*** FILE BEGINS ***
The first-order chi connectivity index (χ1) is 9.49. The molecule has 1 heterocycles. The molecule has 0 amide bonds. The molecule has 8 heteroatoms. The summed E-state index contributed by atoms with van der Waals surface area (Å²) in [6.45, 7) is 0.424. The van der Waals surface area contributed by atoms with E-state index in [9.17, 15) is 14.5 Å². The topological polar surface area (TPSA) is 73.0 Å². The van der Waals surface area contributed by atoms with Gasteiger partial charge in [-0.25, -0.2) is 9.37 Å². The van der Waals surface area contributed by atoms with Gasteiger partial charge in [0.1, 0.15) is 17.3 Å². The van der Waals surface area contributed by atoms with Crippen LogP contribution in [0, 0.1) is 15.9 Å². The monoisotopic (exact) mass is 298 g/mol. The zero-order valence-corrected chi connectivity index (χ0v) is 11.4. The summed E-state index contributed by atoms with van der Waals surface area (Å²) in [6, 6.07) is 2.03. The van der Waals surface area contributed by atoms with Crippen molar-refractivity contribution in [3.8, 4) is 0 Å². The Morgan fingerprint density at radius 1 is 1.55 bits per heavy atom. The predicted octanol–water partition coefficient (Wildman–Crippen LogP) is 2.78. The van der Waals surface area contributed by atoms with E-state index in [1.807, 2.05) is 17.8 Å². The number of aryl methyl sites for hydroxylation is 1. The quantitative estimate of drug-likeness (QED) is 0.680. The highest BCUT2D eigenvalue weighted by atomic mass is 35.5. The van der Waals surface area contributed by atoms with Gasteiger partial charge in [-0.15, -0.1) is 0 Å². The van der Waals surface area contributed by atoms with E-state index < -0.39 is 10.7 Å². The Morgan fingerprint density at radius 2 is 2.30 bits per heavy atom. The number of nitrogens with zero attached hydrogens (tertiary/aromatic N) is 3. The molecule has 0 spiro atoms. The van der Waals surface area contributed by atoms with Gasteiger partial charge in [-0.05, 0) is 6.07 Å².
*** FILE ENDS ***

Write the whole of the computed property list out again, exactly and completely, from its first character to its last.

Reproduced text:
The first-order chi connectivity index (χ1) is 9.49. The molecule has 1 heterocycles. The molecule has 0 amide bonds. The molecule has 8 heteroatoms. The summed E-state index contributed by atoms with van der Waals surface area (Å²) in [6.45, 7) is 0.424. The van der Waals surface area contributed by atoms with E-state index in [9.17, 15) is 14.5 Å². The topological polar surface area (TPSA) is 73.0 Å². The van der Waals surface area contributed by atoms with Gasteiger partial charge in [-0.25, -0.2) is 9.37 Å². The van der Waals surface area contributed by atoms with Gasteiger partial charge in [0.1, 0.15) is 17.3 Å². The van der Waals surface area contributed by atoms with Crippen LogP contribution in [0, 0.1) is 15.9 Å². The monoisotopic (exact) mass is 298 g/mol. The zero-order valence-corrected chi connectivity index (χ0v) is 11.4. The summed E-state index contributed by atoms with van der Waals surface area (Å²) in [6, 6.07) is 2.03. The van der Waals surface area contributed by atoms with Crippen molar-refractivity contribution in [3.8, 4) is 0 Å². The Morgan fingerprint density at radius 1 is 1.55 bits per heavy atom. The predicted octanol–water partition coefficient (Wildman–Crippen LogP) is 2.78. The van der Waals surface area contributed by atoms with E-state index in [1.807, 2.05) is 17.8 Å². The number of aryl methyl sites for hydroxylation is 1. The quantitative estimate of drug-likeness (QED) is 0.680. The highest BCUT2D eigenvalue weighted by atomic mass is 35.5. The van der Waals surface area contributed by atoms with Gasteiger partial charge in [-0.15, -0.1) is 0 Å². The van der Waals surface area contributed by atoms with E-state index < -0.39 is 10.7 Å². The Morgan fingerprint density at radius 2 is 2.30 bits per heavy atom. The number of nitrogens with zero attached hydrogens (tertiary/aromatic N) is 3. The molecule has 0 spiro atoms. The van der Waals surface area contributed by atoms with Gasteiger partial charge in [-0.05, 0) is 6.07 Å².